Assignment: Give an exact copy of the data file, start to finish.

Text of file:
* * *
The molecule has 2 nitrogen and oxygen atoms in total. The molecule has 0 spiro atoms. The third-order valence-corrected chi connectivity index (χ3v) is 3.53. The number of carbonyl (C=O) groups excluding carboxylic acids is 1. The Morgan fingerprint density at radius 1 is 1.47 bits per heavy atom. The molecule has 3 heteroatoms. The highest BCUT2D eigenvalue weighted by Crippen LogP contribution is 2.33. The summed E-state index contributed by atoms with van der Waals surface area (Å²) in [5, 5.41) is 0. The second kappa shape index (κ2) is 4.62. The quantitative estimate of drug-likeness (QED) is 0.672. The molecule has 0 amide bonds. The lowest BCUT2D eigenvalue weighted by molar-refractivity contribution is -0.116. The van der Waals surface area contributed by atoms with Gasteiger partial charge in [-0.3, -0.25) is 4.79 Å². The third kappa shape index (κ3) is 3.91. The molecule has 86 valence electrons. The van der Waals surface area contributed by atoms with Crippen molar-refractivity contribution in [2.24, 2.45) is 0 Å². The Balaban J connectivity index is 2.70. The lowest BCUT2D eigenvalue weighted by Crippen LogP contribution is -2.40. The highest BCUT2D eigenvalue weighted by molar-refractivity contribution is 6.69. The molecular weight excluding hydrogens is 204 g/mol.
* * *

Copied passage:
The molecule has 2 nitrogen and oxygen atoms in total. The molecule has 0 spiro atoms. The third-order valence-corrected chi connectivity index (χ3v) is 3.53. The number of carbonyl (C=O) groups excluding carboxylic acids is 1. The Morgan fingerprint density at radius 1 is 1.47 bits per heavy atom. The molecule has 3 heteroatoms. The highest BCUT2D eigenvalue weighted by Crippen LogP contribution is 2.33. The summed E-state index contributed by atoms with van der Waals surface area (Å²) in [5, 5.41) is 0. The second kappa shape index (κ2) is 4.62. The quantitative estimate of drug-likeness (QED) is 0.672. The molecule has 0 amide bonds. The lowest BCUT2D eigenvalue weighted by molar-refractivity contribution is -0.116. The van der Waals surface area contributed by atoms with Gasteiger partial charge in [-0.3, -0.25) is 4.79 Å². The third kappa shape index (κ3) is 3.91. The molecule has 86 valence electrons. The van der Waals surface area contributed by atoms with Crippen molar-refractivity contribution in [2.24, 2.45) is 0 Å². The Balaban J connectivity index is 2.70. The lowest BCUT2D eigenvalue weighted by Crippen LogP contribution is -2.40. The highest BCUT2D eigenvalue weighted by molar-refractivity contribution is 6.69. The molecular weight excluding hydrogens is 204 g/mol.